Chapter

General Sherman and the Black Church

Andrew Billingsley

in Mighty Like a River

Published in print March 2003 | ISBN: 9780195161793
Published online October 2011 | e-ISBN: 9780199849512 | DOI: http://dx.doi.org/10.1093/acprof:oso/9780195161793.003.0004
General Sherman and the Black Church

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This chapter discusses the contribution of General William T. Sherman to the black church. Gen. Sherman's brilliant and bloody march through Georgia and the Carolinas during the fall and winter of 1864–65 profoundly affected the black community and the black church. Just as profoundly did the black people and their church affect the success of Sherman's mission. After Sherman's conquest, the Zion Baptist Church would become separate and free, and Brother Ephraim would lead this independent church into the early years of freedom. The quest of Gen. Sherman from Atlanta to Savannah is described. Twenty black religious leaders were the special guests of the general. They were summoned to help the general and President Lincoln on how to implement the Emancipation Proclamation. After six weeks in Savannah, Sherman left the city for his campaign through the Carolinas.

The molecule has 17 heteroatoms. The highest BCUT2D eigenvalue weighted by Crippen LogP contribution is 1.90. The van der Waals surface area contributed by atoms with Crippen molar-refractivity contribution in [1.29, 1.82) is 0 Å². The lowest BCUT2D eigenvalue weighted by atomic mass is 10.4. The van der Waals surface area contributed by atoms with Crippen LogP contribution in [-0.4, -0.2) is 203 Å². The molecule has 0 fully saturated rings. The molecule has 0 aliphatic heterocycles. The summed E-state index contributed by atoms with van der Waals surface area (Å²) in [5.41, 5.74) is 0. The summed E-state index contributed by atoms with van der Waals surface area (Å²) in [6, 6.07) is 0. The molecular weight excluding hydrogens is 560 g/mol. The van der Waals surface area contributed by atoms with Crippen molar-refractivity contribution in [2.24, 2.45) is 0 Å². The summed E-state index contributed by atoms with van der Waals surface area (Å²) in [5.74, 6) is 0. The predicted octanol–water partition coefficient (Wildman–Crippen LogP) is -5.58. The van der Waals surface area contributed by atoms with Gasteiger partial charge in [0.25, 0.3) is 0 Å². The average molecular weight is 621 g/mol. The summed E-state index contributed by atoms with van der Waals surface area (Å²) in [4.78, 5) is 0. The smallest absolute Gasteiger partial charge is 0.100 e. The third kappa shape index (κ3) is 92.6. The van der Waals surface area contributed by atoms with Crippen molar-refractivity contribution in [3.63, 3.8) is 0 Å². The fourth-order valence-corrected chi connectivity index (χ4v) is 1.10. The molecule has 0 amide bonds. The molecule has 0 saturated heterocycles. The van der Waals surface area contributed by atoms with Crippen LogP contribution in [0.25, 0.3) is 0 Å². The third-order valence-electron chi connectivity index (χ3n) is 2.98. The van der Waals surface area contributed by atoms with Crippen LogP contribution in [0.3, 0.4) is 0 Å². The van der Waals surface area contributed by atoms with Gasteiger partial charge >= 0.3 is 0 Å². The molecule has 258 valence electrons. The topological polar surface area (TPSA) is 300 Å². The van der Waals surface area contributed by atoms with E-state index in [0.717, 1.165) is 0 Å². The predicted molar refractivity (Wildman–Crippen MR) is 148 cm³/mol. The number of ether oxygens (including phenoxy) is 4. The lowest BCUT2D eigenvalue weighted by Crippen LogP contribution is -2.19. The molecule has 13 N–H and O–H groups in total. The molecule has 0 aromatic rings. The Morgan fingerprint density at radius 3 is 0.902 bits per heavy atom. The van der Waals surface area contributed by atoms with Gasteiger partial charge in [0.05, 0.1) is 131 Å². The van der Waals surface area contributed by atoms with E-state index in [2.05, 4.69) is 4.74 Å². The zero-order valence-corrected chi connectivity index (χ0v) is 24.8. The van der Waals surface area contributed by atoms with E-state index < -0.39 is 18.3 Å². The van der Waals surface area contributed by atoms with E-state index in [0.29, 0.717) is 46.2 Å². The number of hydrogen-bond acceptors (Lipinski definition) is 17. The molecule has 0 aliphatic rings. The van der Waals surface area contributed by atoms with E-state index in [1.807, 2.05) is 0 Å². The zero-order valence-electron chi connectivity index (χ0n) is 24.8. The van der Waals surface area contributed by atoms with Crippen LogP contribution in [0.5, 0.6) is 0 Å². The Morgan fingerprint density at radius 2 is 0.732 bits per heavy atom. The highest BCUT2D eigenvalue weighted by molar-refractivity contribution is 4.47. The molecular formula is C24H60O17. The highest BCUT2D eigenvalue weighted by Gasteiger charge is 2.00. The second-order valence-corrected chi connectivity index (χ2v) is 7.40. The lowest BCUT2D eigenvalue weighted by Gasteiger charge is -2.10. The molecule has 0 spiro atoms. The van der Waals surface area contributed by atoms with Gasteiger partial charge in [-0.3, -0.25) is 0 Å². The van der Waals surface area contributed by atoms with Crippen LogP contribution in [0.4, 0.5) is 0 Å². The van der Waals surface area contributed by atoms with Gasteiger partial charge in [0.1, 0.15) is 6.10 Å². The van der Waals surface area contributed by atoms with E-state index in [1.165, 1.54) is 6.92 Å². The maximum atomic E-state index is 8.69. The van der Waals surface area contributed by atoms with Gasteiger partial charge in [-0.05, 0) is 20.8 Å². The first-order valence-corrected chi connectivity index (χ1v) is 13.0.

Keywords: General William T. Sherman; black church; Savannah; Carolinas; black community; Zion Baptist Church; black religious leaders; Emancipation Proclamation

Chapter.  5474 words. 

Subjects: Religious Studies

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